Time to Eradication of Mycoplasma genitalium after Antibiotic Treatment in Men and Women
Category: Flocked Swabs
Publication Date: 08/17/2015
Conference or Journal: Journal of Antimicrobial Chemotherapy
Author(s): Department of Dermatology and Venereology, RegionO¨ stergo¨ tland, Linko¨ping, Sweden; Department of Clinical and Experimental Medicine, Linko¨ping University, SE-581 85 Linko¨ping, Sweden; R&D Department of Local Health Care, Region O¨ stergo¨ tland, SE-581 85 Linko¨ping, Sweden; Department of Dermatology and Venereology, Va¨stervik Hospital, SE-593 81 Va¨stervik, Sweden; Microbiology and Infection Control, Sexually Transmitted Infections, Research and Development, Statens Serum Institut, Copenhagen, DK-2300 København S, Denmark
Objectives: The objectives of this study were to evaluate the time to a Mycoplasma genitalium-negative test after start of treatment and to monitor if and when antibiotic resistance developed.
Methods: Sexually transmitted disease (STD) clinic attendees with suspected or verified M. genitalium infection were treated with azithromycin (5 days, 1.5 g; n¼85) or moxifloxacin (n¼5). Subjects with symptomatic urethritis or cervicitis of unknown aetiology were randomized to either doxycycline (n¼49) or 1 g of azithromycin as a single dose (n¼51). Women collected vaginal specimens and men collected first-catch urine 12 times during 4 weeks. Specimens were tested for M. genitalium with a quantitative MgPa PCR and for macrolide resistance-mediating mutations with a PCR targeting 23S rRNA. Clinical Trials Registration: NCT01661985.
Results: Ninety M. genitalium cases were enrolled. Of 56 patients with macrolide-susceptible strains before treatment with azithromycin (1.5 g, n¼46; 1 g single oral dose, n¼10), 54 (96%) had a negative PCR test within 8 days. In four patients, M. genitalium converted from macrolide susceptible to resistant after a 10 day lag time with negative tests (azithromycin 1.5 g, n¼3; 1 g single oral dose, n¼1). Moxifloxacin-treated subjects (n¼4) were PCR negative within 1 week. Six of eight (75%) remained positive despite doxycycline treatment.
Conclusions: PCR for M. genitalium rapidly became negative after azithromycin treatment. Macrolide-resistant strains were detected after initially negative tests. Test of cure should be recommended no earlier than 3–4 weeks.
Mycoplasma genitalium is a common pathogen causing sexually transmitted infections (STIs). In contrast to Chlamydia trachomatis, antibiotic resistance is common. Despite reports of excellent eradication rates by azithromycin treatment (85%–95%) in studies recruiting patients before 2005,1–3 there is now growing evidence of decreased susceptibility to macrolides.4–8 Macrolide resistance following a single 1 g dose of azithromycin has been frequently reported and has been suspected to be the major cause of resistance in the community.4,9–11 The resistance is caused by single base mutations in region V of the 23S rRNA gene.12 In most STI treatment guidelines, doxycycline or 1 g of azithromycin as a single oral dose is the recommended treatment for chlamydial infections as well as for non-gonococcal urethritis and cervicitis of unknown aetiology.13,14 First-line treatment of M. genitaliumin Scandinavia is an extended azithromycin course (500 mgon the first day followed by 250 mg on days 2–5). If macrolide resistance occurs, the currently accepted effective option is moxifloxacin treatment with 400 mg once daily for 7–10 days. Due to emerging resistance, a test of cure is recommended. There is, however, no available information regarding how long it takes until M. genitalium is cleared after antibiotic treatment has started. The aims of this prospective trial were to evaluate the time after initiation of treatment to a negative test, and to monitor if and when antibiotic resistance develops.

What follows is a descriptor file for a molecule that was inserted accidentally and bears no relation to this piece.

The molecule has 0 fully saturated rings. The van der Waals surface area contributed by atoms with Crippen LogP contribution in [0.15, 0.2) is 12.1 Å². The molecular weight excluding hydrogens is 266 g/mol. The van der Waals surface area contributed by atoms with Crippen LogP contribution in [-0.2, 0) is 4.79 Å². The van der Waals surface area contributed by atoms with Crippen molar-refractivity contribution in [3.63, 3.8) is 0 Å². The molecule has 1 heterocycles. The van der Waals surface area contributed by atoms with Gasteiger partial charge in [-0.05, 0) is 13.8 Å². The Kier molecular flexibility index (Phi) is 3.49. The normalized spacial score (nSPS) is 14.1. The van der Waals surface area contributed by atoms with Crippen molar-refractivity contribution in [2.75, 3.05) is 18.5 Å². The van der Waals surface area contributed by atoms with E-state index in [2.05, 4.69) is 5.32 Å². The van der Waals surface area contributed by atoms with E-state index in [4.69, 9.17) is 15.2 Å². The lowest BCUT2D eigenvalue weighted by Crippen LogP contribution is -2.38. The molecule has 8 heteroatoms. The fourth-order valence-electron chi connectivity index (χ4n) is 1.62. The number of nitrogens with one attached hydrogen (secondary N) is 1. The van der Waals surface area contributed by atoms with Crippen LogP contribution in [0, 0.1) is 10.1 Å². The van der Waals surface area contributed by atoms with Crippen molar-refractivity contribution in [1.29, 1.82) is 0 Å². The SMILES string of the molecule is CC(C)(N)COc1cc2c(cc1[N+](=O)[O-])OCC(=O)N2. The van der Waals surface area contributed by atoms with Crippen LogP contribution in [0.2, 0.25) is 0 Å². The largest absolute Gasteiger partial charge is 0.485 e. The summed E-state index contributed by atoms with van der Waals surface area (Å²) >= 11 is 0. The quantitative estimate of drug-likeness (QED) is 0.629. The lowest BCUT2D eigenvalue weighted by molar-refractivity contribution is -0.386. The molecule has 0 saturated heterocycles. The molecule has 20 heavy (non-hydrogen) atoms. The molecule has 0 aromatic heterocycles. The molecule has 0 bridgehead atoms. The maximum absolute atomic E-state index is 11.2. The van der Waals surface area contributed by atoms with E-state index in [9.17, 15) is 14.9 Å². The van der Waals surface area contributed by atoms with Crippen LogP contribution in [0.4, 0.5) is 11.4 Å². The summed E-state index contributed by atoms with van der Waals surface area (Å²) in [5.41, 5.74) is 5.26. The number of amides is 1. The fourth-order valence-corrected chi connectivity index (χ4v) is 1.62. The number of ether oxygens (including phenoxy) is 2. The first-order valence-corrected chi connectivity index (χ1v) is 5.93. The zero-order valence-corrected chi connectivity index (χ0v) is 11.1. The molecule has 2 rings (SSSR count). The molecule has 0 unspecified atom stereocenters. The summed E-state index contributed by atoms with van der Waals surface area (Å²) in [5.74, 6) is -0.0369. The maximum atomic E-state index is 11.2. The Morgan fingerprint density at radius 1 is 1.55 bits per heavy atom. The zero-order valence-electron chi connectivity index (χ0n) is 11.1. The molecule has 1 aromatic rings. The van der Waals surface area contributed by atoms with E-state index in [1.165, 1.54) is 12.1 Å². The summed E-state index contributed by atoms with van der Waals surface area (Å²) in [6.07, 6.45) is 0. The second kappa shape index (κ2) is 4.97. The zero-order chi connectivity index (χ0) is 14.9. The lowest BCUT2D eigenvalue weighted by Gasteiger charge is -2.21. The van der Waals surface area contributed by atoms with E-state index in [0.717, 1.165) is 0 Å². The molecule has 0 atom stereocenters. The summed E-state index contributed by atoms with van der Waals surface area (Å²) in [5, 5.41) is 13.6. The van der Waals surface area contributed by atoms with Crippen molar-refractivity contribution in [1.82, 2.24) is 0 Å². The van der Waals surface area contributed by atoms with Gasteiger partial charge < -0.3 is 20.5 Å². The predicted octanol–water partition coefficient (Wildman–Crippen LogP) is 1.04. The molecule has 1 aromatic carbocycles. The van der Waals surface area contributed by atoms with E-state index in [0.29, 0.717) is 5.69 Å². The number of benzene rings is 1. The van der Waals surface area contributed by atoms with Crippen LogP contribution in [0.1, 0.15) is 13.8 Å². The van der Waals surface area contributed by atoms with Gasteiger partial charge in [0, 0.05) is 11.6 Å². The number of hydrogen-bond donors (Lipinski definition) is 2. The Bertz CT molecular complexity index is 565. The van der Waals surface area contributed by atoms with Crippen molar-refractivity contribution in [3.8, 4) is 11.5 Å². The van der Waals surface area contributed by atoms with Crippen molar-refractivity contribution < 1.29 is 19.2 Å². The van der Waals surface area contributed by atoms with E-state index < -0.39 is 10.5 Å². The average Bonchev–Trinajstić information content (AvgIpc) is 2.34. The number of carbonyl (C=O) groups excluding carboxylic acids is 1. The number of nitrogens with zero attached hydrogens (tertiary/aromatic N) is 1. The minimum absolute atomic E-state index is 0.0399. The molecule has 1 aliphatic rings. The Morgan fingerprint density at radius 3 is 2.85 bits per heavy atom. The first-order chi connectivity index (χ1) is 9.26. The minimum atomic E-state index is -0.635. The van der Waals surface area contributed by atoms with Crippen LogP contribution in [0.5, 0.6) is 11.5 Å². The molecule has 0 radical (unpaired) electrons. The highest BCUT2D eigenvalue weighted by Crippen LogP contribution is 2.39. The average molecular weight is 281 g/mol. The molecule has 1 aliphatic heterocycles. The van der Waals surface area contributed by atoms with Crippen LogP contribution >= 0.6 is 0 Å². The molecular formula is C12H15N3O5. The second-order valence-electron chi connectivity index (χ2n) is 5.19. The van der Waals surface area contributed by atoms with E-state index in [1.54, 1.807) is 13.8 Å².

The study was a prospective longitudinal cohort study comprising an observational study and a randomized treatment trial. From a research point of view, a randomized trial, preferably comprising four arms [doxycycline, 1 g of azithromycin, extended azithromycin (1.5 g) and moxifloxacin], would have been ideal. However, randomizing patientswith a high suspicion of M. genitalium infection would not have been ethically sound. Doxycycline eradicates M. genitalium from only 30% of patients1 –3 and
use ofmoxifloxacin should be limited to infections where other alternatives are unavailable due to the risk of serious adverse events. Consequently, patients were enrolled in two groups in the study: Group 1 comprised patients with a high risk of M. genitalium infection, i.e. with a current partner having an M. genitalium infection or patients not treated initially, but with a positive M. genitalium test. These patients were treated with extended azithromycin. If there was evidence of macrolide resistance, moxifloxacin was prescribed. Group 2 comprised symptomatic patients with no known exposure to
M. genitalium. These patients were randomized to receive doxycycline (200 mg on day 1 and 100 mg once daily on days 2–9; total of 1 g) or to a 1 g single dose of azithromycin, on the day of the first visit.
A substantial proportion of these patients had a chlamydial infection or idiopathic urethritis and/or cervicitis. These patients will not be included in the present analysis. Patients were randomized to either of the two treatment arms by opening the next consecutively numbered envelope containing information regarding treatment.